A Street Encounter
There is little consensus about what exactly happened on November 3, but witnesses do seem to agree that it all began when a white man struck a black man. It happened about 1:30 in the afternoon. Charles D. Noel (sometimes Noell), a white clerk in his late twenties, was walking down Main Street when, in front of the H. D. Guerrant & Co. store, he passed two African American men, tripping over the feet of one of them. According to his later testimony, Noel turned to one of the men, Henderson "Hense" Lawson, a barkeep or waiter in his early twenties, and "asked him what did he do that for."
"His reply," Noel recalled, "was, in a very insolent manner: 'I was getting out of the way of a lady, and a white lady at that.'"
Noel said he told Lawson it was "all right," which upset Lawson's companion, Davis Lewellyn (sometimes spelled Lewellin), a factory worker also in his early twenties. According to Noel, Lewellyn shouted that it hardly mattered whether it was "all right" because Lawson had done nothing wrong. By Lawson's telling, Lawson said "Excuse me" to the white man only to be met with a series of racially charged epithets. Whatever the case, Noel admitted to confronting Lawson and then hitting him. Lawson and Lewellyn both retaliated, knocking Noel off the sidewalk and into the gutter.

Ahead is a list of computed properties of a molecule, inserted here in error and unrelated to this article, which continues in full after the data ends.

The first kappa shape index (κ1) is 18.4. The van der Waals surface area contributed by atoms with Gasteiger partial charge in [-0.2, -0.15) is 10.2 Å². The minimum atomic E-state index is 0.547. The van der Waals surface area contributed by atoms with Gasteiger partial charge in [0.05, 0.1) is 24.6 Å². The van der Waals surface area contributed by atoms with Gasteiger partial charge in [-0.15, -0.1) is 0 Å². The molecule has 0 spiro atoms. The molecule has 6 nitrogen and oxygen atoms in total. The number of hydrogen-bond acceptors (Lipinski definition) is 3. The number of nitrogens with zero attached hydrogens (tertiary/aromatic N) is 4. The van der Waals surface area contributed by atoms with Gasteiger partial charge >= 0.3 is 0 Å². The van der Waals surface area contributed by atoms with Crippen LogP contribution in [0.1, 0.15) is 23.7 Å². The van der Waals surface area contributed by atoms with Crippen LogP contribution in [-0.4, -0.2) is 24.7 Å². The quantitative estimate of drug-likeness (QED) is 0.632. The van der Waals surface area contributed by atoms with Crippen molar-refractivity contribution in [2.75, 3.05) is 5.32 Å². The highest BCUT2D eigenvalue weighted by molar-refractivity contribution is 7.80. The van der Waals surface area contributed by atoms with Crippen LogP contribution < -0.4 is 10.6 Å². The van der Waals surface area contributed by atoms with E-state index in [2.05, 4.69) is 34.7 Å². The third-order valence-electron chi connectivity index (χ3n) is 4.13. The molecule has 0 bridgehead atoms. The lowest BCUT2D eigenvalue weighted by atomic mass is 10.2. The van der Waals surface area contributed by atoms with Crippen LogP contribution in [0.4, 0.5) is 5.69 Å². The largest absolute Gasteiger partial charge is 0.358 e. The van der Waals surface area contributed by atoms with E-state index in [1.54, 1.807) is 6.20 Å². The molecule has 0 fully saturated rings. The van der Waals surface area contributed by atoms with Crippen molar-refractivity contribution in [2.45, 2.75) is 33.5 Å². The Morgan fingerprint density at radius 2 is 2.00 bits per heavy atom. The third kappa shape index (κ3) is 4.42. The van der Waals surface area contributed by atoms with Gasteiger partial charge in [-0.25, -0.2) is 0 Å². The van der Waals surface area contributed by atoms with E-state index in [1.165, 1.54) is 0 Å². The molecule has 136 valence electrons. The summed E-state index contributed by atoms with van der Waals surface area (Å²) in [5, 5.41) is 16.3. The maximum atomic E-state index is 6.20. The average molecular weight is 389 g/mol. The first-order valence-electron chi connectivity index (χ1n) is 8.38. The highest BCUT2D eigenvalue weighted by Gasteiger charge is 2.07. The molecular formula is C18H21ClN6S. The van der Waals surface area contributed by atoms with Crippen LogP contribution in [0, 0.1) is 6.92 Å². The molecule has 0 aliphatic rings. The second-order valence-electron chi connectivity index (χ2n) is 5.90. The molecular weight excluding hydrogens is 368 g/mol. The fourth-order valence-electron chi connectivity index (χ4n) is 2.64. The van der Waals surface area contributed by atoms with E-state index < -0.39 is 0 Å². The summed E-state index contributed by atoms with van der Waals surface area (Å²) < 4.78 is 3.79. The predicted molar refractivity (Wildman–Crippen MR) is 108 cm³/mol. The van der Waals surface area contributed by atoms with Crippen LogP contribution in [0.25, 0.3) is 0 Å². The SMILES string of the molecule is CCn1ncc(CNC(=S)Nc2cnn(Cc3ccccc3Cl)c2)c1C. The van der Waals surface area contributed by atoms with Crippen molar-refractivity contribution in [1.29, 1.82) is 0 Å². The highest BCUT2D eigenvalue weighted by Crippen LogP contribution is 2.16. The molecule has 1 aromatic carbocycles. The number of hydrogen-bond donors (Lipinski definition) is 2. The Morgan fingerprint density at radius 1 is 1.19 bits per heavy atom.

At this point, a nearby black police officer, Robert J. Adams, was summoned to separate the combatants. According to his later testimony, he had all but ended the fight when George Adams, a black man unrelated to the police officer, "snatched Lea off the sidewalk down in the gutter" in an attempt to take his pistol away. Lea won the struggle, and as he "raised out of the gutter he shot," presumably at his attacker. He missed.